More Portuguese Bounty!

After about a month of Prohibition against Portuguese wines being released by the LCBO we finally get a decent Vintages release of reds and a white! There are so many tremendous wines in Portugal but we see only a handful. There are also a great many Hungarian, Romanian, Slovenian, Brazilian, Greek, Croatian producers that we will never see in a monopolistic distribution empire of the LCBO. Bust up the monopoly and let specialists operate the system and witness a flourishing of wines from areas we rarely if ever hear from. Instead the propaganda machine whirls like a phantom of Orwellian proportions creating a wine pornography and big hits of the day to keep the masses happy! It is more or less the same old safe sellers that keep appearing.
We start with a Trinca Bolotas which is a blend of the magnificent Alicante Bouschet (very often seen in the Alentejo Region), Touriga Nacional and Aragonez. It has a red plum colour and a rather firm and austere nose of red plum black cherry, licorice and fresh herbs. On the plate medium tannins, red plum, dark chocolate and acorns. A short finish.
All in all this wine is in its infancy and I’d say don’t even think of drinking it until 2020. And I would say it would keep well in the cellar into 2030. When it softens expect the fruit to liberate itself in a much less tannic and restrictive atmosphere!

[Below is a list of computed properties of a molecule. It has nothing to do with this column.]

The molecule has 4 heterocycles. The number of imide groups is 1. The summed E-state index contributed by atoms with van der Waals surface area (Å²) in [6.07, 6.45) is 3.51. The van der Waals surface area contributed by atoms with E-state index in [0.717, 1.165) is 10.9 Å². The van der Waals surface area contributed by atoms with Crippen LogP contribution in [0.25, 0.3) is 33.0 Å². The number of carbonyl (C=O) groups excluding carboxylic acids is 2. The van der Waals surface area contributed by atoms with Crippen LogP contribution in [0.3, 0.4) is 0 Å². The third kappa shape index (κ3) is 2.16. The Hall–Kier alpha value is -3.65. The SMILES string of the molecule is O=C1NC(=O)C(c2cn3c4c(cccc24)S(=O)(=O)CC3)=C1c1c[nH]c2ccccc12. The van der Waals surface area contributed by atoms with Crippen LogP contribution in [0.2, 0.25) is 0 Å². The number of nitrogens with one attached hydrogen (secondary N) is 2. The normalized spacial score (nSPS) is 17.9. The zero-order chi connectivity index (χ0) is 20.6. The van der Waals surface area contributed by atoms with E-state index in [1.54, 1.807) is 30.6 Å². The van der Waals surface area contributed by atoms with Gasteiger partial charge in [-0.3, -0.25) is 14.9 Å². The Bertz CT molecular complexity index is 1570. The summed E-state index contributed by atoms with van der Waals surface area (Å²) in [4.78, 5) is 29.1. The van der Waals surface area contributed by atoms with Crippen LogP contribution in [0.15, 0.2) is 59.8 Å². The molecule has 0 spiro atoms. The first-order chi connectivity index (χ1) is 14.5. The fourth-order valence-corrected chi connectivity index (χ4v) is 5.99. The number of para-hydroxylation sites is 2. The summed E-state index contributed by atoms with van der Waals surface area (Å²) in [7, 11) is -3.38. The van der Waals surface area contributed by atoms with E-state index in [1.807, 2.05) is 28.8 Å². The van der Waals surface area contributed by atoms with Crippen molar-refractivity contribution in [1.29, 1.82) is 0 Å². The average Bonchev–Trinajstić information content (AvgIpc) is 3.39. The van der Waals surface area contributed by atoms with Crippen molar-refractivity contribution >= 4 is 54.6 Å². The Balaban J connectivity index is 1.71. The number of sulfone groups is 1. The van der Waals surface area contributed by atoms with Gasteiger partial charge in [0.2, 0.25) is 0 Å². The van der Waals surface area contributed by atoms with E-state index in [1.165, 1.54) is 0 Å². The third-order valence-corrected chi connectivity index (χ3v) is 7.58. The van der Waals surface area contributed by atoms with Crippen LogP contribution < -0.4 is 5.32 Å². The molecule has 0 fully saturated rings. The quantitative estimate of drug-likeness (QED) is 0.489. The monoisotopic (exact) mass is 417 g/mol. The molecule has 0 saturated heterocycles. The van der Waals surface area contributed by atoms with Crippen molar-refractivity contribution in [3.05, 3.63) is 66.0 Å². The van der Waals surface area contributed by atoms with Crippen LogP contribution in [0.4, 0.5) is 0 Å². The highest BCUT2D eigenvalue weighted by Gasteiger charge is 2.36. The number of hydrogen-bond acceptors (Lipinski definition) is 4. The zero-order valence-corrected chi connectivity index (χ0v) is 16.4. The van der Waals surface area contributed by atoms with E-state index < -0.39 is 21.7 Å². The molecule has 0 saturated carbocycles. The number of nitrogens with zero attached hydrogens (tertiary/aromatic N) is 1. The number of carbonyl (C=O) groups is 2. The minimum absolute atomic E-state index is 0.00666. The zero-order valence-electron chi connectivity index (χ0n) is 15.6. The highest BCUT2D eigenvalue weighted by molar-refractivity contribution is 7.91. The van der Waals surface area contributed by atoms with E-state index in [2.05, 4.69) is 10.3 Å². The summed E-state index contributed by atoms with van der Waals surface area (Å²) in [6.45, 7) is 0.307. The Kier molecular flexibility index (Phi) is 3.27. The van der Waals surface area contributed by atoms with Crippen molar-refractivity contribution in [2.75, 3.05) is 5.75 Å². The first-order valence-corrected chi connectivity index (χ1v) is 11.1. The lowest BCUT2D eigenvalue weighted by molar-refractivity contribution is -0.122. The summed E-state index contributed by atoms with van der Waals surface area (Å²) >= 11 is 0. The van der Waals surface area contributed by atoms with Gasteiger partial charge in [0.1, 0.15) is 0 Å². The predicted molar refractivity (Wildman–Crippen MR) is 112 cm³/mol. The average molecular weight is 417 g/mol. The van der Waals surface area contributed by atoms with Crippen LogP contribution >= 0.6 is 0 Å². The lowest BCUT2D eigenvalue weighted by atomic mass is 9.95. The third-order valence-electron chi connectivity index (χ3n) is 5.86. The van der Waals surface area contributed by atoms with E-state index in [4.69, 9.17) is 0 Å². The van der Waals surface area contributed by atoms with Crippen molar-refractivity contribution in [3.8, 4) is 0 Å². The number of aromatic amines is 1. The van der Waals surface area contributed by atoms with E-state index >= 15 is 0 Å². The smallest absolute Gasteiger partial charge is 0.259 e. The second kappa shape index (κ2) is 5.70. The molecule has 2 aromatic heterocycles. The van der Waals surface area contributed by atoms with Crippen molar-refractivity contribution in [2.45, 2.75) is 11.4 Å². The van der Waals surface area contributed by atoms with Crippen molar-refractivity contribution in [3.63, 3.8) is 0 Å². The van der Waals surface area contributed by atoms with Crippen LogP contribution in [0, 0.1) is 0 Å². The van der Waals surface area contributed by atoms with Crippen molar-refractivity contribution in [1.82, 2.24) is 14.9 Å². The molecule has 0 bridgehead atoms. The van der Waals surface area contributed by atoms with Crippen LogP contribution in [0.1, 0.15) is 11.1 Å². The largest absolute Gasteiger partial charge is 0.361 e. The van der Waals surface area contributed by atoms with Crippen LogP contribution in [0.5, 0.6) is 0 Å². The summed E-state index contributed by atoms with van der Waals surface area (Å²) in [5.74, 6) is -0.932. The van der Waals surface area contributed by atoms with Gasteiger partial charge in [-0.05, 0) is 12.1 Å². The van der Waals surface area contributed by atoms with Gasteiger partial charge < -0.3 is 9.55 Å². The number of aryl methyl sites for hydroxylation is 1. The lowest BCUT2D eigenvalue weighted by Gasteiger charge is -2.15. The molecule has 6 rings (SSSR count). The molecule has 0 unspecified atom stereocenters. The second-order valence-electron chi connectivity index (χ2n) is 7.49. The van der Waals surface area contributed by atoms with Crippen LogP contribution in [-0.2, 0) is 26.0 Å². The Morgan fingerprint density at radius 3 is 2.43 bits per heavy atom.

This wine is a cellar dweller and a huge steal. I have aged this wine ten years in the past and have not been disappointed. The French have all but deserted their Alicante Bouschet. Thank goodness, the Alentejo producers have not repeated that mistake!
The wine pleads for to Black Pig of Alentejo that feeds off acorns and has a nutty texture. I had this wine in Portugal at The Fortaleza do Guincho at Guincho Beach with the black pig and a glass or two turned into three! Now good luck in finding the black pig in Canada but you may want to buy some pork loin chops and marinate them in finely ground roasted chestnuts, olive oil and pepper for 24 hours before grilling.
(Trinca Bolotas, D.O.C. Alentejo 2015.Sogrape, Portugal, $15.95, 14.5%, LCBO, # 431064, Square Media Group Rating, 91/100).
Wines from the Lisbon Appellation are some of the most exciting wines to come out from Portugal. This why I call them Super Lisbons. They do not hesitate to add Cabernet Sauvignon or Syrah into an indigenous mix of grapes creating a round and warm wine. In this case this is made from a field blend meaning the grapes are all planted without being separately planted often intermixed so hence you get a field blend. In simpler days grapes were simply grapes that could be used to make wine. And this one has 40 different grape varieties in it.
It has a dark ruby colour and a nose full of luscious black cherry, older big fat sweet strawberries, raspberry jam, blackberry with a hint of herbs and licorice. Tannins are initially big but fall back into the softness of the wine. On the palate subdued cherries and cherry liqueur. Firm yet soft is the best I can describe it as a full body heavyweight with a featherweight punch. Intriguing structure. Drink until 2019.This is a good sipping wine but its softness might match a long-simmered beef stew or osso bucco.